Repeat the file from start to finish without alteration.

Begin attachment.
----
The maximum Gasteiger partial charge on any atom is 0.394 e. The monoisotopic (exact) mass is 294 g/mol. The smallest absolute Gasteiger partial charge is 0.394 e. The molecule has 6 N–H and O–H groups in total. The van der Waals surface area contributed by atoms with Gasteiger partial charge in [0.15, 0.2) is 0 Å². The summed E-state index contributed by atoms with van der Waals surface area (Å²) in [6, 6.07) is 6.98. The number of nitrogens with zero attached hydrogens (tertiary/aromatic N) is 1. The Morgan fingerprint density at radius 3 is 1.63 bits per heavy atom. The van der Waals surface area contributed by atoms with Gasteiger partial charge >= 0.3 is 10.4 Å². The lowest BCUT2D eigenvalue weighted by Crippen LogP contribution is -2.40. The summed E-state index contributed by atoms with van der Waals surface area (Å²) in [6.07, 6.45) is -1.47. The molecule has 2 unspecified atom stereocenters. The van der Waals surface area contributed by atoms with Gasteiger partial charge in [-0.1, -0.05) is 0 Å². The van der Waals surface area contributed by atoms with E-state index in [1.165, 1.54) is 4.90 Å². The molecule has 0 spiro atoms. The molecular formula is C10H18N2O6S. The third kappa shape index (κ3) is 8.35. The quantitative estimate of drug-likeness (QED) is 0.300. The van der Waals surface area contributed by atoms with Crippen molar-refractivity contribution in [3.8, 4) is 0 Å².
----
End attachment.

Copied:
The maximum Gasteiger partial charge on any atom is 0.394 e. The monoisotopic (exact) mass is 294 g/mol. The smallest absolute Gasteiger partial charge is 0.394 e. The molecule has 6 N–H and O–H groups in total. The van der Waals surface area contributed by atoms with Gasteiger partial charge in [0.15, 0.2) is 0 Å². The summed E-state index contributed by atoms with van der Waals surface area (Å²) in [6, 6.07) is 6.98. The number of nitrogens with zero attached hydrogens (tertiary/aromatic N) is 1. The Morgan fingerprint density at radius 3 is 1.63 bits per heavy atom. The van der Waals surface area contributed by atoms with Gasteiger partial charge >= 0.3 is 10.4 Å². The lowest BCUT2D eigenvalue weighted by Crippen LogP contribution is -2.40. The summed E-state index contributed by atoms with van der Waals surface area (Å²) in [6.07, 6.45) is -1.47. The molecule has 2 unspecified atom stereocenters. The van der Waals surface area contributed by atoms with Gasteiger partial charge in [-0.1, -0.05) is 0 Å². The van der Waals surface area contributed by atoms with E-state index in [1.165, 1.54) is 4.90 Å². The molecule has 0 spiro atoms. The molecular formula is C10H18N2O6S. The third kappa shape index (κ3) is 8.35. The quantitative estimate of drug-likeness (QED) is 0.300. The van der Waals surface area contributed by atoms with Crippen molar-refractivity contribution in [3.8, 4) is 0 Å².